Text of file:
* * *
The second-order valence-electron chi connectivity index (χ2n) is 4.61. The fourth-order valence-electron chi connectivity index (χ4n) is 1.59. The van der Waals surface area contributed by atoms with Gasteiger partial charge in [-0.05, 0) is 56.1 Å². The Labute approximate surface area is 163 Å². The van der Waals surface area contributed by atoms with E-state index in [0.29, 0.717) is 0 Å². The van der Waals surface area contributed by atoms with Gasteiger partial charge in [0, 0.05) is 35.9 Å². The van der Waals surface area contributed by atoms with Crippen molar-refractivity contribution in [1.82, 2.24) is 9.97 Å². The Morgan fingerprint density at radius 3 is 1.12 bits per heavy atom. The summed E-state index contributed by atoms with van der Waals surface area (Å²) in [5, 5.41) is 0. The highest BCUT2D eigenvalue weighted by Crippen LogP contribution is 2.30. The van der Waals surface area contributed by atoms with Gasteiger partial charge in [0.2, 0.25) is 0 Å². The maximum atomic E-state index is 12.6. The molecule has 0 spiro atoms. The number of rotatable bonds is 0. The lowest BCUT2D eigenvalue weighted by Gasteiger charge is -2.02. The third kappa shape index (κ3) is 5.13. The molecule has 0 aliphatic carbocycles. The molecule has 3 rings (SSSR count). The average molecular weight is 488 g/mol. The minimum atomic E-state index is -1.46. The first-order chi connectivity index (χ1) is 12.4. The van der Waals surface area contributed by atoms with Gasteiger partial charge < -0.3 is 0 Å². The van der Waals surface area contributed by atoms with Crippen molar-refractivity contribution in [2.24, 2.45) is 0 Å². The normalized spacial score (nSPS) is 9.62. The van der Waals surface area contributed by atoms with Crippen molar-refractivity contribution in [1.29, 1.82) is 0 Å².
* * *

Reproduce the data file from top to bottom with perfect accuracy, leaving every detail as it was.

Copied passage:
The second-order valence-electron chi connectivity index (χ2n) is 4.61. The fourth-order valence-electron chi connectivity index (χ4n) is 1.59. The van der Waals surface area contributed by atoms with Gasteiger partial charge in [-0.05, 0) is 56.1 Å². The Labute approximate surface area is 163 Å². The van der Waals surface area contributed by atoms with E-state index in [0.29, 0.717) is 0 Å². The van der Waals surface area contributed by atoms with Gasteiger partial charge in [0, 0.05) is 35.9 Å². The van der Waals surface area contributed by atoms with Crippen molar-refractivity contribution in [1.82, 2.24) is 9.97 Å². The Morgan fingerprint density at radius 3 is 1.12 bits per heavy atom. The summed E-state index contributed by atoms with van der Waals surface area (Å²) in [5, 5.41) is 0. The highest BCUT2D eigenvalue weighted by Crippen LogP contribution is 2.30. The van der Waals surface area contributed by atoms with Gasteiger partial charge in [0.2, 0.25) is 0 Å². The maximum atomic E-state index is 12.6. The molecule has 0 spiro atoms. The number of rotatable bonds is 0. The lowest BCUT2D eigenvalue weighted by Gasteiger charge is -2.02. The third kappa shape index (κ3) is 5.13. The molecule has 0 aliphatic carbocycles. The molecule has 3 rings (SSSR count). The average molecular weight is 488 g/mol. The minimum atomic E-state index is -1.46. The first-order chi connectivity index (χ1) is 12.4. The van der Waals surface area contributed by atoms with Gasteiger partial charge < -0.3 is 0 Å². The van der Waals surface area contributed by atoms with Crippen molar-refractivity contribution in [2.24, 2.45) is 0 Å². The normalized spacial score (nSPS) is 9.62. The van der Waals surface area contributed by atoms with Crippen molar-refractivity contribution in [1.29, 1.82) is 0 Å².